How to use dig command to debug DNS query in Linux ?

dig and nslookup tools are most commonly used to test DNS settings.

nslookup is available on MS Windows, and dig is mostly used on Linux.

We prefer to use dig command to test the DNS settings since it provides much more details than nslookup command.

Lets first understand these commands and then look how to go ahead with troubleshooting.

1. NSLOOKUP Command

a. Basic Syntax

$ nslookup google.com
Server:		17.76.1.51
Address:	17.76.1.51#53

Non-authoritative answer:
Name:	google.com
Address: 216.58.197.46
$ 
### In the above output, 216.58.197.46 is the IP address of google.com.
### 17.76.1.51 is the nameserver or DNS server configured on local system.
### "Non-authoritative answer:" determines the result is from cache.

[root@nglinux ~]# nslookup saketjain.com
Server:		17.76.1.51
Address:	17.76.1.51#53

Non-authoritative answer:
Name:	saketjain.com
Address: 104.152.168.40

b. Extended Options
We can get all details from nslookup command using “-all” keyword.
There are many other options like “?” for help, ls, view, etc however these are available in windows and not in linux.

$ nslookup -all google.com

Set options:
  novc			nodebug		nod2
  search		recurse
  timeout = 0		retry = 3	port = 53	ndots = -1
  querytype = A       	class = IN
  srchlist = 
Server:		17.76.1.51
Address:	17.76.1.51#53

Non-authoritative answer:
Name:	google.com
Address: 216.58.197.46
$

Troubleshooting through nslookup
We can change the nameserver through “server” command and can check the results.

[root@nglinux ~]# nslookup 
> server 8.8.8.8
Default server: 8.8.8.8
Address: 8.8.8.8#53
> google.com

 

2. DIG Command
dig (domain information groper) is a network administration CLI tool for querying DNS(Domain Name System) servers.
dig is a very useful tool for troubleshooting network issues and can work in interactive command line mode or in batch mode.

dig command is provided by bind package on RHEL/CentOS systems i.e. main DNS package.

Dig command Output

[root@nglinux ~]# dig saketjain.com
; <<>> DiG 9.8.2rc1-RedHat-9.8.2-0.62.rc1.el6 <<>> saketjain.com
;; global options: +cmd
;; Got answer:
;; ->>HEADER<<- opcode: QUERY, status: NOERROR, id: 48233
;; flags: qr rd ra; QUERY: 1, ANSWER: 1, AUTHORITY: 0, ADDITIONAL: 0

;; QUESTION SECTION:
;saketjain.com.			IN	A

;; ANSWER SECTION:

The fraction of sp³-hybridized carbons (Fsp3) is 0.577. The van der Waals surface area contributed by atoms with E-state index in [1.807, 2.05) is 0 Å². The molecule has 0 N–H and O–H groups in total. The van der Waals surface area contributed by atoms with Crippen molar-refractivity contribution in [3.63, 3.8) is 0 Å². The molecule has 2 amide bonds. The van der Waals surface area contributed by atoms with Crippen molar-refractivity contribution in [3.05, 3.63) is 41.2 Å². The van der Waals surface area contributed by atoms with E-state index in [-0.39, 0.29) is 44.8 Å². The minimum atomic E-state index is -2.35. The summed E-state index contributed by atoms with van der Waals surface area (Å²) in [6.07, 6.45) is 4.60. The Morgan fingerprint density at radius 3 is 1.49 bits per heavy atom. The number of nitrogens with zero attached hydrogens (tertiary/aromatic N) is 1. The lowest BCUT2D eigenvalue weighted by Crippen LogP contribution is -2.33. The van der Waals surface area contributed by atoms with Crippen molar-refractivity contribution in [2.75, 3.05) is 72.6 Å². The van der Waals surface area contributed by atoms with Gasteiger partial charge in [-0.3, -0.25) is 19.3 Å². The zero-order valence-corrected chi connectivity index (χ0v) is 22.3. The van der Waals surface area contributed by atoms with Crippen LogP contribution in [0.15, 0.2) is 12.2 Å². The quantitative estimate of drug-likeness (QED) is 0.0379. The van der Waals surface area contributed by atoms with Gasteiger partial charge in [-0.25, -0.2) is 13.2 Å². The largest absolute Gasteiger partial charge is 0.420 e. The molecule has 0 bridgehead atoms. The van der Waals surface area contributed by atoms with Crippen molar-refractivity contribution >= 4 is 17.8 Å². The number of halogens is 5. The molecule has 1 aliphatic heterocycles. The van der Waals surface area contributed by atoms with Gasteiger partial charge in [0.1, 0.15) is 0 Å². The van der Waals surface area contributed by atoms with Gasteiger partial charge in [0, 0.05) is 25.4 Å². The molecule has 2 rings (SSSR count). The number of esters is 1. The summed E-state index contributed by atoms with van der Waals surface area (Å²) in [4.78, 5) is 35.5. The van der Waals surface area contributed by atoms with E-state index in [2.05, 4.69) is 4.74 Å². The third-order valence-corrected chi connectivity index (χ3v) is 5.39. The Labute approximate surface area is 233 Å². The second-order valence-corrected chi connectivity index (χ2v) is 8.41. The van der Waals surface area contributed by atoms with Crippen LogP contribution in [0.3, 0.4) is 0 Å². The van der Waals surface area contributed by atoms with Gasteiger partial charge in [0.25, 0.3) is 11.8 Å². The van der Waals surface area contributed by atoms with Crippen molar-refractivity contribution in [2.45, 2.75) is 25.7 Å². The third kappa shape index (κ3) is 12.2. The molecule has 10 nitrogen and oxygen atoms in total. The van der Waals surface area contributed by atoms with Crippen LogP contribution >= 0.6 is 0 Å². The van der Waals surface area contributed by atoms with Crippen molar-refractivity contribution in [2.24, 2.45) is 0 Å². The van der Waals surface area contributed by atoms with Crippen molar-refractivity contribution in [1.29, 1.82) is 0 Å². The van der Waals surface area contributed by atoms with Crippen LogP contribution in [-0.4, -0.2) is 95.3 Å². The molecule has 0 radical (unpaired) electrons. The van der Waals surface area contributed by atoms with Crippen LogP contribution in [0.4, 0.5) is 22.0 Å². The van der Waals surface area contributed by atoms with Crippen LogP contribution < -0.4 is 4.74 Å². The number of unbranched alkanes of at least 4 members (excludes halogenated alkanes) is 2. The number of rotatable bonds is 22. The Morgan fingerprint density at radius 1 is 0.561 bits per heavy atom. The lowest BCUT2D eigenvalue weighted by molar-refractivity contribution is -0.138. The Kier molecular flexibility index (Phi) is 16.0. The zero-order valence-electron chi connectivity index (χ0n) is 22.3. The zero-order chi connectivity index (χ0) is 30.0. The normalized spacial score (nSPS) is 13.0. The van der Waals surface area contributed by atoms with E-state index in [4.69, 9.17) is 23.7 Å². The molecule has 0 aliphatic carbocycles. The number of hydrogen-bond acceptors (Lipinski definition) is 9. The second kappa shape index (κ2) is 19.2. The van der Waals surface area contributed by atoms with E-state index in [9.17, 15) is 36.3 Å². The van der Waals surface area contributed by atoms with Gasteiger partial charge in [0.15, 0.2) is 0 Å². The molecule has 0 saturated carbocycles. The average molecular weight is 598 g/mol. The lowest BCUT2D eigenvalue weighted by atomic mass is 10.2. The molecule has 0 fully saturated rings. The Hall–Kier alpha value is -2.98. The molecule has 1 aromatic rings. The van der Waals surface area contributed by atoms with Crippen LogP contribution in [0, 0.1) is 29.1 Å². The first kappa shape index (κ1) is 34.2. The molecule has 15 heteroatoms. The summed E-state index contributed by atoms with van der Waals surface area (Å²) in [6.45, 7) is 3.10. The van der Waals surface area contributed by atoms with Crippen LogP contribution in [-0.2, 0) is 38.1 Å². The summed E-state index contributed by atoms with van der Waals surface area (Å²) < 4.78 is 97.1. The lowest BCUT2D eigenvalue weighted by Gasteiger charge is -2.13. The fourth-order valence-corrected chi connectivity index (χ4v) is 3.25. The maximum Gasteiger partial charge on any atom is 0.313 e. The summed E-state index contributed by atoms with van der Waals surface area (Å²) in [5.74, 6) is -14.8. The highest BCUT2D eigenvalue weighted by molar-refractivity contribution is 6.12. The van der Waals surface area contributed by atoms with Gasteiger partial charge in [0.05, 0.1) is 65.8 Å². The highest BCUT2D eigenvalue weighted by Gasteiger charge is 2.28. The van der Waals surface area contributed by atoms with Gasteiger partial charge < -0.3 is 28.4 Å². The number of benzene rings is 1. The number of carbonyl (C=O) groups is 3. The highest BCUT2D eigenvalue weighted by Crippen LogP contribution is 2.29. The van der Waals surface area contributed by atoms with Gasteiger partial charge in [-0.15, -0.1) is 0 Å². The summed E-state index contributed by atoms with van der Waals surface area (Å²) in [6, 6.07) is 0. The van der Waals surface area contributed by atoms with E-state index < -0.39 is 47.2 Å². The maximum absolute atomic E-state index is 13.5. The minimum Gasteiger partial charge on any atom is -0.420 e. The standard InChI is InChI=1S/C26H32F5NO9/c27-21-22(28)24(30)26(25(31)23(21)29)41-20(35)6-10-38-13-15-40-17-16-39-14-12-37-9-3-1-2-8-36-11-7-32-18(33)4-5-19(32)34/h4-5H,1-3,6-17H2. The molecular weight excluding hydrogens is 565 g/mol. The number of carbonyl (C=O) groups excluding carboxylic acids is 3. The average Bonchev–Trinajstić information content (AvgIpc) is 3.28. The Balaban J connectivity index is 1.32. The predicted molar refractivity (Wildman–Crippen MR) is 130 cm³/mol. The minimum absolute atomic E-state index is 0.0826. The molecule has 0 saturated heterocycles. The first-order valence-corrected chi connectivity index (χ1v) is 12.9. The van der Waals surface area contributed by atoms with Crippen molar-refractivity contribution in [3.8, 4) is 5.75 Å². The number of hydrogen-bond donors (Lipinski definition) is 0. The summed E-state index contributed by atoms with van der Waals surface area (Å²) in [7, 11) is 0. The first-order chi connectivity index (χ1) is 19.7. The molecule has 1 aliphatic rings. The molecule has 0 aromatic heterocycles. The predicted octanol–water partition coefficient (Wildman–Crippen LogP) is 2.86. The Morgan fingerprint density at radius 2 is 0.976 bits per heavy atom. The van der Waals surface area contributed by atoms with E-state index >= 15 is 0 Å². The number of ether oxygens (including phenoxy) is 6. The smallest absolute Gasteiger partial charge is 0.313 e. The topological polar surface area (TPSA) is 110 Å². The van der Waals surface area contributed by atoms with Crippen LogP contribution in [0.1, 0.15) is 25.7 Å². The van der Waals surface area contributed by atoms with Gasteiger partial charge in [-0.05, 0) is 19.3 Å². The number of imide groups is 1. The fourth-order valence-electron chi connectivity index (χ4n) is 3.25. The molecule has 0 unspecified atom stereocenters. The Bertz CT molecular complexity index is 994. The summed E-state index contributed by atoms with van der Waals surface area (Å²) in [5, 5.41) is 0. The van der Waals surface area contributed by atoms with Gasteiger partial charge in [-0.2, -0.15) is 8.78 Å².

saketjain.com.		14400	IN	A	104.152.168.40

;; Query time: 752 msec
;; SERVER: 17.76.1.51#53(17.76.1.51)
;; WHEN: Mon Aug  6 19:25:45 2018
;; MSG SIZE  rcvd: 47

[root@nglinux ~]# 

We can see above the detailed output of dig command:
a. ->>HEADER<<- opcode: QUERY, status: NOERROR, id: 48233
The 4th line above is helpful to identify the status of answer, it is encounter an ERROR or NOERROR.

b. "QUESTION SECTION:" tells us the query sent to DNS server.

c. "ANSWER SECTION:" gives us the real result i.e. IP address of saketjain.com host i.e. answer to A query.

d. SERVER argument in last 3rd line tells us which DNS server was queried by the system for this look up.

Test: Query from another DNS server

$ dig google.com

; <<>> DiG 9.10.6 <<>> google.com
;; global options: +cmd
;; Got answer:
;; ->>HEADER<<- opcode: QUERY, status: NOERROR, id: 49745
;; flags: qr rd ra; QUERY: 1, ANSWER: 1, AUTHORITY: 0, ADDITIONAL: 1

;; OPT PSEUDOSECTION:
; EDNS: version: 0, flags:; udp: 4096
;; QUESTION SECTION:
;google.com.			IN	A

;; ANSWER SECTION:
google.com.		114	IN	A	216.58.197.46

;; Query time: 490 msec
;; SERVER: 17.76.1.51#53(17.76.1.51)
;; WHEN: Mon Aug 06 19:34:48 PDT 2018
;; MSG SIZE  rcvd: 55

$ dig @test-dhcp2.ngelinux.com google.com

; <<>> DiG 9.10.6 <<>> @test-dhcp2.ngelinux.com google.com
; (1 server found)
;; global options: +cmd
;; Got answer:
;; ->>HEADER<<- opcode: QUERY, status: NOERROR, id: 14097
;; flags: qr rd ra; QUERY: 1, ANSWER: 1, AUTHORITY: 0, ADDITIONAL: 1

;; OPT PSEUDOSECTION:
; EDNS: version: 0, flags:; udp: 4096
;; QUESTION SECTION:
;google.com.			IN	A

;; ANSWER SECTION:
google.com.		121	IN	A	216.58.195.78

;; Query time: 266 msec
;; SERVER: 17.28.71.5#53(17.28.71.5)
;; WHEN: Mon Aug 06 19:34:59 PDT 2018
;; MSG SIZE  rcvd: 55
$ 

If you observe above output, you will find there are two different IP addresses provided by both DNS server.

Seems interesting, similarly you can troubleshoot if any DNS host is replying back to your query or not and helps us to troubleshoot the issues.

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